The focal questions appeared at the beginning of a longer survey soliciting recommendations for improving recruiting. TTIs were presented with each competency definition (Table 1) and responded to the following question: “Upon graduation from the [career field] training pipeline, how many trainees possess the competency to the level that should be expected in their first duty assignment?” Supervisors responded to two parallel versions of the question based on the same competency definitions: “How many new enlisted accessions in your career field possess the competency to the level that should be expected in their first assignment?” (a) “Upon reporting to their first duty assignment” and (b) “At the end of four years.” Note that, because supervisors’ ratings were at least partially retrospective, their judgments were typically based on a somewhat earlier cohort of first-term airmen than those rated on by TTIs. TTIs and supervisors responded on the same scale: “All or Nearly All” (5), “Most” (4), “Some” (3), “Few” (2), or “None or Nearly None” (1). Raters who did not have a basis for rating a given competency or who did not believe the competency should be expected at the start of the first duty assignment could leave their response to a given item blank and progress in the survey to provide ratings in other areas.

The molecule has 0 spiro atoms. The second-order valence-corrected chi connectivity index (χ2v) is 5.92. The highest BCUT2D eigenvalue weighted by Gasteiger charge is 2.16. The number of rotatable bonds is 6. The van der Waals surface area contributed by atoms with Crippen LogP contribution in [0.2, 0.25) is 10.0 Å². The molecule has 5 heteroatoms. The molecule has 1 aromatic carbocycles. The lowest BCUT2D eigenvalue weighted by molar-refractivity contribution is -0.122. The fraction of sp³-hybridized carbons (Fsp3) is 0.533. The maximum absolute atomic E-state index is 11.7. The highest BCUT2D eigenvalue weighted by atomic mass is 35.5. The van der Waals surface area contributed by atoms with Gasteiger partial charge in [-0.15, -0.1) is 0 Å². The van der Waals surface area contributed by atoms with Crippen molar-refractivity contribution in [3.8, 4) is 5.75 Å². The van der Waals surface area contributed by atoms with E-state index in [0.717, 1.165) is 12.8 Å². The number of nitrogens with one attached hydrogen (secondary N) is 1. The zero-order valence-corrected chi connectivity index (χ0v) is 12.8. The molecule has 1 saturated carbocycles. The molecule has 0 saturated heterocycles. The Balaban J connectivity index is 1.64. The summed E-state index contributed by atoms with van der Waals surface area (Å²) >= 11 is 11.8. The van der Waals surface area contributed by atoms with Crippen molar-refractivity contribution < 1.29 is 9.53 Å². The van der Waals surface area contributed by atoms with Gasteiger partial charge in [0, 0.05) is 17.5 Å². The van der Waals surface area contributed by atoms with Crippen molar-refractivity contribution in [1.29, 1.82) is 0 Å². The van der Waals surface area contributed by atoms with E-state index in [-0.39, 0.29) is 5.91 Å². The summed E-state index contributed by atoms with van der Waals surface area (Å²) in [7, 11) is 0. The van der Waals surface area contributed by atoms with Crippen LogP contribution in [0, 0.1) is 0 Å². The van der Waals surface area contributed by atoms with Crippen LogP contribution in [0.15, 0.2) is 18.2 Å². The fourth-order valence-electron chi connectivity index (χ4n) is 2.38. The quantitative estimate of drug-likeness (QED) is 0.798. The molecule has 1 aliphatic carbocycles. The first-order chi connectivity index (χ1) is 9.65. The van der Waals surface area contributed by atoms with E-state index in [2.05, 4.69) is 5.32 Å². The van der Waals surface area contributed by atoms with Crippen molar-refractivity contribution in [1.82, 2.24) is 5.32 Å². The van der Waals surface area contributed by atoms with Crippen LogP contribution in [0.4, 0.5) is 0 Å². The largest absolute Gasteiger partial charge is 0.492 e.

Psychologist Competency Ratings

Five experienced psychologists with a broad range of backgrounds (research psychologists with training and personnel selection expertise; military operational psychologists) independently rated the extent to which each of the 17 competencies met the six Lombardo and Eichinger (1995) criteria using the following scale: 0 = Not at All, 1 = To a Small Extent, 2 = To Some Extent, 3 = To a Moderate Extent, 4 = To a Great Extent, and 5 = To a Very Great Extent.